Although I've lived most of my life here in Northern Ireland up until recently, I'd never ever heard of Portmuck and Brown's Bay!
Its been a difficult few weeks with the recent passing of my father-in-law and I don't think that anyone has the answer for how best to act of what to do in such a situation. For us, getting out and about, walking and just finding a sense of peace and tranquility around the beautiful coastline of this our homeland is something that we have found has really been a benefit to us.
Even before this recent tragedy, I've been struggling this summer to find the "umph" to get out and take photographs. We all get that, don't we? Writers get writers cramp and so do photographers. We get times of low productivity when ideas are slow to come to us and we feel very uninspired by the work that we produce. I think that at times like this, we need to just do it for ourselves. Well, for me that's partly true.
For the most part, much of what I produce is done just for me. I haven't sought to sell my work so far (but I would love to eventually) and while I have received a number of awards for my images, I really don't do it for that reason. On the grand scheme of things, the awards I've won are not going to compare with the accolades that many have received. Some people you read their blogs and its all about their prestige and how fabulous they have been this week (again). Prestige is nice, but it doesn't make you a better person.
So... when I take my photographs, I do it for myself, for the sense of completion and peacefulness I feel when I put my eye to the viewfinder and click the shutter. I know that some people will look at my work and be completely unmoved while others will hate it. Then once in a while, someone will look at it and love an image and I am truly grateful when I receive feedback like that. Maybe this next confession is a bit sad but, my computer backgrounds are usually my own images. Sometimes I just sit and stare and stare at them, because for me, that image captured an emotion and a moment that is eternal and timeless. One of my favourites examples of this is this one. I try to put the same emotion in every image I take. I want to be mesmerised and drawn in. If I don't feel that way about my own images, I really can't hope for others to like my images.
So recently we headed up to this beautiful and neglected part of the Antrim Coast. Driving out through Carrickfergus and the little village of Eden (I always smile when I pass the sign for the Garden of Eden) towards Islandmagee. Eventually coming down the Ferris Bay Road, I pulled into the car park, which looked across Larne Lough at Larne Harbour.
So while we sat and watched the ferries leave we pulled out a few sandwiches and coffee.
But my attention was elsewhere, because as we pulled into the car park I immediately spotted some boats and especially 2 old ones. I'd brought both cameras with me as I wanted to have the freedom to shoot with my 11-16mm Tokina as well as my 18-200mm. The Tokina is very versatile and creates some beautiful perspectives especially with distortions.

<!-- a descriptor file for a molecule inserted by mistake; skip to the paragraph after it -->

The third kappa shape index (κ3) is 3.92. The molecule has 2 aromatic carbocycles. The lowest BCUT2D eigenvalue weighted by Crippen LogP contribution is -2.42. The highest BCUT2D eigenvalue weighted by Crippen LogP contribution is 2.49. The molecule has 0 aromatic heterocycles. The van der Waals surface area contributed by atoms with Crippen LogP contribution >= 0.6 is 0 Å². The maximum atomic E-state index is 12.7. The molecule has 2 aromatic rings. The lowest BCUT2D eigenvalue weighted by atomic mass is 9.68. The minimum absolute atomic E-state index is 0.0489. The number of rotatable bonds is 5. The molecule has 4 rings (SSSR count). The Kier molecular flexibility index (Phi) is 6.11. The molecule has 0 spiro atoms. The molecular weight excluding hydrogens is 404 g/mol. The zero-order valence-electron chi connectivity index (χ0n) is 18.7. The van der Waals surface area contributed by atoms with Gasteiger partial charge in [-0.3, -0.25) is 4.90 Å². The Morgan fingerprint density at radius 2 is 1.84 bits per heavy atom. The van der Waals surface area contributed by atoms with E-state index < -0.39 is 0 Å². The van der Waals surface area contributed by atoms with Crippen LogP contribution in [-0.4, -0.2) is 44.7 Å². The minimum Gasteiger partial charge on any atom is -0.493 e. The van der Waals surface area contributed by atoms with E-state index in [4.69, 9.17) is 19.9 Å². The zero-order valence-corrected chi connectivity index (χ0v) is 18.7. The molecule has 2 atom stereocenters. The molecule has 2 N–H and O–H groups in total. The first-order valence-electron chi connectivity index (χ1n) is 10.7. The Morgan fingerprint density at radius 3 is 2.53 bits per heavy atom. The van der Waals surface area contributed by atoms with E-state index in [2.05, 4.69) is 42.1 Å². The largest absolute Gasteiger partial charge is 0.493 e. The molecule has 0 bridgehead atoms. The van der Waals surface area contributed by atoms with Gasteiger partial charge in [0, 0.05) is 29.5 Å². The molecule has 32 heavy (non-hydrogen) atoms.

I just loved the detail in the wood in these old vessels. I don't think somehow that they will ever see water again. Abandoned and ignored they were a great subject study.
Many of my images tend to be on the dark side and that is deliberate. I really enjoy capturing the tonal differences in different textures like stone and wood. So I really wanted to show this detail in the paint and wood on this old boat as much as possible.
Again here's another one that just screams character. Honestly why would anyone want to photograph something new and shiny that has little or no character when there is such a lovely example of decay and neglect?
From here, we drove round past Brown's Bay towards Portmuck. I've not shown any images that I took in Brown's Bay as to be honest, I wasn't really feeling anything from the view. It was beautiful but on the day, there was nothing that really moved me about it so I decided to continue round to Portmuck.
And on arriving, I wasn't disappointed. Its easy to just start shooting without thinking of what you want to accomplish... Some of the key elements just present themselves for a good shot at times, but there is always a need to just slow things down and take a look at what is actually right in front of you. With just a slight adjustment, I managed to find some really pleasing foreground detail, in the form of rocks and a grass verge. Just rushing on I would have missed this and for me now, the foreground is a very important element in this shot.
Equally in this colour image, the foreground was the sweeping path leading the viewer's eye down into the scene. This is another shot that I find really peaceful. I ventured up the top of the steps at Portmuck Harbour on my own and for most of the time, I was totally alone as I drank in this beautiful view.
Carrying on down the path, I had to watch my step as some of the steps and rails where a bit loose and hauling 2 cameras and a tripod I didn't want to end up falling.
But the risk was worth it. I really loved the view in front of me. Rocks formed the foreground in this shot, with the coastline of the North Antrim Coast stretching into the distance with varying layers of detail and the added presence of mist or fog in the distance, for me, really served to give a sense of the distance.
As I sat and waited for my shot, I just took some time and through over the events of the past few months. This is another things that I love about this style of photography. With it being so peaceful most of the time, you do get time to just sit and think...to evaluate and in a sense appreciate the journey you are on.
Until next time...